Deoksugung / Gyeongbokgung

Five grand palaces were built by Korean royalty in Seoul and stood until being largely destroyed by the Japanese at the beginning of their occupation in the early 20th century.

Deoksugung was initially the home of Wolsandaegun (1454-1488), the older brother of King Seongjong. Gwanghaegun (1575-1641) made it an official palace in 1611.

Gyeongbokgung (Kyungbok Palace) was the main royal palace of the Joseon Dyasty and was originally built in 1395.

The Namdaemun gate was built in 1398 as one of three major gateways through Seoul's city walls. Those city walls were demolished in the early 20th century.

Deoksugung / Gyeongbokgung - Namdaemun Gate
1967
Namdaemun Gate
Deoksugung / Gyeongbokgung - Deoksugung
1967
Deoksugung
37.565818, 126.975126
Deoksugung / Gyeongbokgung - Deoksugung: Junghwamun Gate
1967
Deoksugung: Junghwamun Gate
Deoksugung / Gyeongbokgung - National Museum of Art
1967
National Museum of Art
Deoksugung / Gyeongbokgung - National Museum of Art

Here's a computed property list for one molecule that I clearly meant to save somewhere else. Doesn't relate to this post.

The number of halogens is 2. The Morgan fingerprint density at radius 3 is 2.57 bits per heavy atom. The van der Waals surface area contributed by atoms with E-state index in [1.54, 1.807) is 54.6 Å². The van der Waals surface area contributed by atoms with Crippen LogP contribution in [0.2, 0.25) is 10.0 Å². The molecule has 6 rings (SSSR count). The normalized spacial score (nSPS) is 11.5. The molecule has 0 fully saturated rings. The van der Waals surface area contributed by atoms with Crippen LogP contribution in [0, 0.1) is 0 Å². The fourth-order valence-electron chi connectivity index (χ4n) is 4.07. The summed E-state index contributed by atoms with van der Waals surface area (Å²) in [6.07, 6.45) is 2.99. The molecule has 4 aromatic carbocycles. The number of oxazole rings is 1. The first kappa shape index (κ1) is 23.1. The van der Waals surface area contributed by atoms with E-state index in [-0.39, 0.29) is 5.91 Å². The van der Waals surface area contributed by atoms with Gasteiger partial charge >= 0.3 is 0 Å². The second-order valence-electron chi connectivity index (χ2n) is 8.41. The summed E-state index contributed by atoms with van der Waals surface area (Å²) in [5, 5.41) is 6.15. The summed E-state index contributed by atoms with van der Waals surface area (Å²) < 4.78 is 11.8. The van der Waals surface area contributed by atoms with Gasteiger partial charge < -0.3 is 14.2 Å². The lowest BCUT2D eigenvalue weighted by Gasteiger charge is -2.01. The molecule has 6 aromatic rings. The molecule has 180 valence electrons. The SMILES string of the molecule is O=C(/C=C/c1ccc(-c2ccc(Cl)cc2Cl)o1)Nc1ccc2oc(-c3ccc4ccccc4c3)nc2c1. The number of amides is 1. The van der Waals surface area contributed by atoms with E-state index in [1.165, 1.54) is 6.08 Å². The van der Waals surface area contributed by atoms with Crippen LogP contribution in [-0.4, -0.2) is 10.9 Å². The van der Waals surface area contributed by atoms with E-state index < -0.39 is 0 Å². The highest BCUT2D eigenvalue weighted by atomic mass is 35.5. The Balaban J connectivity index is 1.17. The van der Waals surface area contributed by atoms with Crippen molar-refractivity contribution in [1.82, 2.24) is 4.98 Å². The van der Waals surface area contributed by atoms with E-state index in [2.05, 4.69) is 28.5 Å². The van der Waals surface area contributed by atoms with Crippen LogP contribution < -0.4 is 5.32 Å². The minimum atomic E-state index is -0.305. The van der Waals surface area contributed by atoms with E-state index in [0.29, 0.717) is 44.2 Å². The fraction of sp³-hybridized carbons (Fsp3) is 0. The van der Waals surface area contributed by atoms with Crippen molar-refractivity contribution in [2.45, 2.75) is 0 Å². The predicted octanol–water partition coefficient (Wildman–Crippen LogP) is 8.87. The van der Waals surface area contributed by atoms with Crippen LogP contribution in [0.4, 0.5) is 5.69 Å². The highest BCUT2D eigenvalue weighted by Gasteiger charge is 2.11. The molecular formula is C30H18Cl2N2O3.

1967
National Museum of Art
Deoksugung / Gyeongbokgung - Deoksugung: Gwangmyeongmun and the Heungcheonsa Bell
1967
Deoksugung: Gwangmyeongmun and the Heungcheonsa Bell
Deoksugung / Gyeongbokgung - Deoksugung: Junghwamun Gate
1967
Deoksugung: Junghwamun Gate
Deoksugung / Gyeongbokgung - Deoksugung: Gate and guard
1967
Deoksugung: Gate and guard
Deoksugung / Gyeongbokgung - Gyeongbokgung
1967
Gyeongbokgung
37.579604, 126.977057
Deoksugung / Gyeongbokgung - Gyeongbokgung
1967
Gyeongbokgung
Deoksugung / Gyeongbokgung - Gyeongbokgung: Throne in Geunjeongjeon Hall
1967
Gyeongbokgung: Throne in Geunjeongjeon Hall
Deoksugung / Gyeongbokgung - Gyeongbokgung: Gyeonghoeru (Banquet Hall)
1967
Gyeongbokgung: Gyeonghoeru (Banquet Hall)

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